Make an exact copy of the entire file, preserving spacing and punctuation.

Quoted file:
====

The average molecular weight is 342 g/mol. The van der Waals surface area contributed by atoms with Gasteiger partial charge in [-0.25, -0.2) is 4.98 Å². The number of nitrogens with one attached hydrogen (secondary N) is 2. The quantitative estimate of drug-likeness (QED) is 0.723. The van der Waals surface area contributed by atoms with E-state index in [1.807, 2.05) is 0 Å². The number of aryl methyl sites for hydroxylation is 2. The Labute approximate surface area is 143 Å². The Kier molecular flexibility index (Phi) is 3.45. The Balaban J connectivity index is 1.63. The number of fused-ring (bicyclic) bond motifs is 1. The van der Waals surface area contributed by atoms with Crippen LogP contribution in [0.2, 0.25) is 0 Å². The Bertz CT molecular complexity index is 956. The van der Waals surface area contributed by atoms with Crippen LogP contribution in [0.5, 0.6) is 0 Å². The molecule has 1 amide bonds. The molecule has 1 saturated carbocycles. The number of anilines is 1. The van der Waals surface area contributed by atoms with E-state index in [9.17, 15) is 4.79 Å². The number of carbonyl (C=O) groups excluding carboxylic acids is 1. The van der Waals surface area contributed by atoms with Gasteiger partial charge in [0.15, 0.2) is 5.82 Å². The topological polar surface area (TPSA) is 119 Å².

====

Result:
The average molecular weight is 342 g/mol. The van der Waals surface area contributed by atoms with Gasteiger partial charge in [-0.25, -0.2) is 4.98 Å². The number of nitrogens with one attached hydrogen (secondary N) is 2. The quantitative estimate of drug-likeness (QED) is 0.723. The van der Waals surface area contributed by atoms with E-state index in [1.807, 2.05) is 0 Å². The number of aryl methyl sites for hydroxylation is 2. The Labute approximate surface area is 143 Å². The Kier molecular flexibility index (Phi) is 3.45. The Balaban J connectivity index is 1.63. The number of fused-ring (bicyclic) bond motifs is 1. The van der Waals surface area contributed by atoms with Crippen LogP contribution in [0.2, 0.25) is 0 Å². The Bertz CT molecular complexity index is 956. The van der Waals surface area contributed by atoms with Crippen LogP contribution in [0.5, 0.6) is 0 Å². The molecule has 1 amide bonds. The molecule has 1 saturated carbocycles. The number of anilines is 1. The van der Waals surface area contributed by atoms with E-state index in [9.17, 15) is 4.79 Å². The number of carbonyl (C=O) groups excluding carboxylic acids is 1. The van der Waals surface area contributed by atoms with Gasteiger partial charge in [0.15, 0.2) is 5.82 Å². The topological polar surface area (TPSA) is 119 Å².